Most people think of tipping as simply something you do when you get great service, but the practice has a far more sinister history.
Shake Shack's founder recently explained what's wrong with tipping.
"Tipping is actually one of the biggest hoaxes ever pulled on an entire culture," Meyer said.
He explained that tipping in America actually emerged as a reaction to the abolishment of slavery, because restaurant owners and railroad companies that largely employed black citizens could say that the employees were not enslaved because they were expected to work for tips.
"Because of our racist history, early restaurant industry and railroad company interests demanded the right to hire newly freed slaves and not pay them anything, and let them live on customer tips," Saru Jayaraman, co-founder and co-director of the Restaurant Opportunities Centers United and director of the Food Labor Research Center at University of California, Berkeley, told ATTN: in May.
Tipping still has ties to racism.
Sporkful podcast host Dan Pashman pointed out that people in the front of the house at a restaurant tend to be white or light skinned, and people in the back of the house tend to be darker skinned, so the effects of this history are still apparent today.
While servers in the front receive tips, dishwashers and cooks often do not. Meyer pointed out that during his 31-year career, the income servers receive has risen 300 percent, while the income non-tipped employees like cooks receive has only increased 20 percent.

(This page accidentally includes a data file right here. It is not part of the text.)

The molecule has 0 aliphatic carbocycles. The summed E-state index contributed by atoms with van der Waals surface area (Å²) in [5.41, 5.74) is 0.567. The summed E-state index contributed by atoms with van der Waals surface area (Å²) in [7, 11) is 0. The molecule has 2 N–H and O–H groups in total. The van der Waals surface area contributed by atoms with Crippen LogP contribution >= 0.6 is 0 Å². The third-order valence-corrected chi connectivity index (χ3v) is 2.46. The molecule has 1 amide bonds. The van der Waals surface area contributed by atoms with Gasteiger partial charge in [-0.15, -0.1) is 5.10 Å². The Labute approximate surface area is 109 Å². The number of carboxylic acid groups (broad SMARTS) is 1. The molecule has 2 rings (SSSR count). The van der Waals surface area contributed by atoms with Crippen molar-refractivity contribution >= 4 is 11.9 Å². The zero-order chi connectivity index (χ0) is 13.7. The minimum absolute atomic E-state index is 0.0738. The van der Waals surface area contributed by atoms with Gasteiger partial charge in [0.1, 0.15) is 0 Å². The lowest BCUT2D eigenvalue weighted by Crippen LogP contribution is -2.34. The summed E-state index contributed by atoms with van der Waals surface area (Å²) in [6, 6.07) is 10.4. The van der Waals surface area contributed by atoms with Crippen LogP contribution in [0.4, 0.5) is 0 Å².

Furthermore, how white servers are tipped and how servers with darker complexions are tipped also reveals a disparity. Studies, including one published in the journal Sociological Inquiry in 2014, have found white servers get tipped better than minority servers.
How does getting rid of tipping work out?
Shake Shack has been known for its anti-tipping crusade since Meyer eliminated it in late 2015. Instead of asking customers to tip, Meyer increased menu prices marginally and started paying employees a higher hourly wage.
Results from restaurants eliminating tipping have been mixed. Joe's Crab Shack was the largest chain to eliminate the practice in late 2015, and the company went back to allowing tipping after merely three months when customers and employees complained in large numbers.
Other restaurants have also tried eliminating tipping and gone back to it after customers and employees complained. It seems Americans are fond of this tradition, regardless of its negative impacts and history.